Niall Newberry reports from Tallinn
Friday has arrived and I’m on my way home from a busy few days covering the Europa League qualifier in Estonia. I’ve barely had time to catch a breath over the past few days (in the best way possible) between preparing match previews, reports, social media posts, not to mention taking in everything the beautiful city of Tallinn had to offer.
As I tap out this postcard, I can look to my right outside the window of my evening flight – the sun is about to turn in for the night and I’m yearning to do just the same.
An arduous schedule had begun in the early hours of Wednesday morning and it was lunch time by the time I arrived in Estonia’s capital. Searching for my accommodation, I’m wondering if I’ve come to the right place at all for I’m yet to see any of the travelling contingent.
My flippant concerns are put to rest before too long however, when I coincidentally bump into the Dundalk squad, who are courteous as ever. Out for a stroll, they look extremely relaxed as I wish them all the best of luck.
Despite the lack of sleep from the previous night, most of day one is spent wandering the beautiful cobbled streets of Vanalinn (the old town). Suddenly a noise grabs my attention – the Lilywhite army has arrived and they are, let’s just say, educating the locals about a place called Drogheda through song!
From there, I start making my way back to the hotel to do some last-minute research on Dundalk’s opposition and type up a match preview. I also take in the World Cup semi-final between Croatia and England on a not so modern television screen before getting some much-needed rest.
It’s now day two and almost time for the main event as Dundalk are ready to face Levadia Tallinn in the first leg of the Europa League’s first qualifying round.
Before that, a visit is made to the nearby Kadriorg Palace, which has housed some of Estonia’s finest artwork for the past century. I’m left hoping that the only art that remains to be seen is in the form of Dundalk’s display out on the pitch.
The time has come for me to make my way to the Kadriorg Stadium, a venue that is probably best known for hosting the match that never happened when Scotland turned up to play Estonia in a 1998 World Cup qualifier only to have no opposition show up due to a boycott.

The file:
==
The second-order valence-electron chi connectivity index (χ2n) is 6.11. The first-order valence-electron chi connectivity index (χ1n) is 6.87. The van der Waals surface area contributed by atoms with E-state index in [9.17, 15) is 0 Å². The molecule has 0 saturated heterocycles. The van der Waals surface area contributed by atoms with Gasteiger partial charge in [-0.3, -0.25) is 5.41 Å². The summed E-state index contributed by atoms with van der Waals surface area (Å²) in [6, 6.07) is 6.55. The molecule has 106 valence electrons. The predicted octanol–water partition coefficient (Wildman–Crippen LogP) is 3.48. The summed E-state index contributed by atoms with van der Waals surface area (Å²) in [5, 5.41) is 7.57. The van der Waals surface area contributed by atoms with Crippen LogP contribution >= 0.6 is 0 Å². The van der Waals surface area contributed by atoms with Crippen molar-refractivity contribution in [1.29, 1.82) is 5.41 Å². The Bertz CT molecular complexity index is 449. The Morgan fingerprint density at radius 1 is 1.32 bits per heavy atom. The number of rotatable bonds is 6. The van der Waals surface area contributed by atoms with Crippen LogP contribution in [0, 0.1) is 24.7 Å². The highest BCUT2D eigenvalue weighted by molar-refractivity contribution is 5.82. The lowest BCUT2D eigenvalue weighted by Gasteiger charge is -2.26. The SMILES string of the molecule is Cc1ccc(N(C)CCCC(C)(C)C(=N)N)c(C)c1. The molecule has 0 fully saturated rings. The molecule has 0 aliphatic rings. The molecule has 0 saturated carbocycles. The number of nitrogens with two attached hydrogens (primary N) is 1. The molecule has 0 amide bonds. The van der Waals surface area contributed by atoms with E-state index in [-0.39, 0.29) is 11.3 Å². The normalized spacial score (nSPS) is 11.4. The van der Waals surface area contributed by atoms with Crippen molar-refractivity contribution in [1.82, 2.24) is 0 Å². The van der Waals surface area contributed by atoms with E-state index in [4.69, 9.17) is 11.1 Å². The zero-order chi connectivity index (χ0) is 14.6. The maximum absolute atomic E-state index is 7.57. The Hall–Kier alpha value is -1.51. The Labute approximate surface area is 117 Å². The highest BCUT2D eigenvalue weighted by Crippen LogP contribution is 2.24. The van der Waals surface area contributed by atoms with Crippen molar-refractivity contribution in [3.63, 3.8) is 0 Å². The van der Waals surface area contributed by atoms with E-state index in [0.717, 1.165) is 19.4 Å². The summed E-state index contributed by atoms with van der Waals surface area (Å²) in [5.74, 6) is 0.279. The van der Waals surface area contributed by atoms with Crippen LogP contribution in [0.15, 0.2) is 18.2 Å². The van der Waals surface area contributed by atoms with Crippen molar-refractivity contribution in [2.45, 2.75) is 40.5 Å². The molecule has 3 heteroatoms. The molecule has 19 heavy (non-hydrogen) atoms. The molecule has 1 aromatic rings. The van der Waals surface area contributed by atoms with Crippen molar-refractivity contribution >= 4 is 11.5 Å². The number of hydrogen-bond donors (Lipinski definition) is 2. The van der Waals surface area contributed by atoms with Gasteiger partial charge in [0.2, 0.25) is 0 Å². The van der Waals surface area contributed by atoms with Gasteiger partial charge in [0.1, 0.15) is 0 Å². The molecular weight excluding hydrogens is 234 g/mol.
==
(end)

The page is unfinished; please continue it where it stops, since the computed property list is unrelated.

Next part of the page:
The first person that introduces himself to me is George Juhnev, the Levadia team doctor. We have a brief discussion about football and the weather, which he in jest bemoans given the fact he’s originally from Siberia.
George brings me to the dressing room and introduces me simply as a “journalist from Ireland” to club executive Sergei Hohlov-Simson, once a Levadia player and Estonian international. I ask how he is doing to which he jokingly responds, “I’ll tell you after the game.”
Sergei then directs me to the press area which is a lot more spacious than the one we’re used to at Oriel Park. I’m ridiculously early but it isn’t too long before I’m surrounded by many familiar faces from the Dundalk media.
Next to arrive are the strong and vocal travelling support, who appear to have just about outnumbered the locals – although many of the Levadia fans were late into the stadium for whatever reason.
The hosts have the better of the opening exchanges and it soon becomes evidently clear that Dundalk were not going to have things all their own way like many had anticipated.
Stephen Kenny’s side are professional in their approach though and weather the early storm, calmly settling into the match as Levadia slowly but surely run out of steam – a trap many League of Ireland sides have fallen victim to.
The Estonian cup winners are unsuspecting of this and eight minutes into the second half, Jamie McGrath sets Michael Duffy on his way. His low cross evades the Levadia defence but not the inrushing Dylan Connolly, who scores to bring home a crucial away goal (see full match report here).
An indication of just how far the club has come under Kenny is the fact that afterwards the mood around the camp is one of disappointment with the result, despite winning without conceding away from home in Europe.
The manager and players feel they should have increased their lead heading into the second leg at Oriel.
The following morning, I take in (from a distance of course) part of Levadia’s training session at their Maarjamäe training complex. From there, some more sights are taken in before the time comes for me to say goodbye to the city of Tallinn.
Just one of the old statues from the Soviet era that would've once upon a time haunted the streets here in Tallinn. I’ve also come across the Maarjamäe Memorial, Pirita Tee and Freedom Square during my last day in Estonia’s capital. pic.twitter.com/Tc1zPqlkmj— Niall Newberry (@niallnewberry) July 13, 2018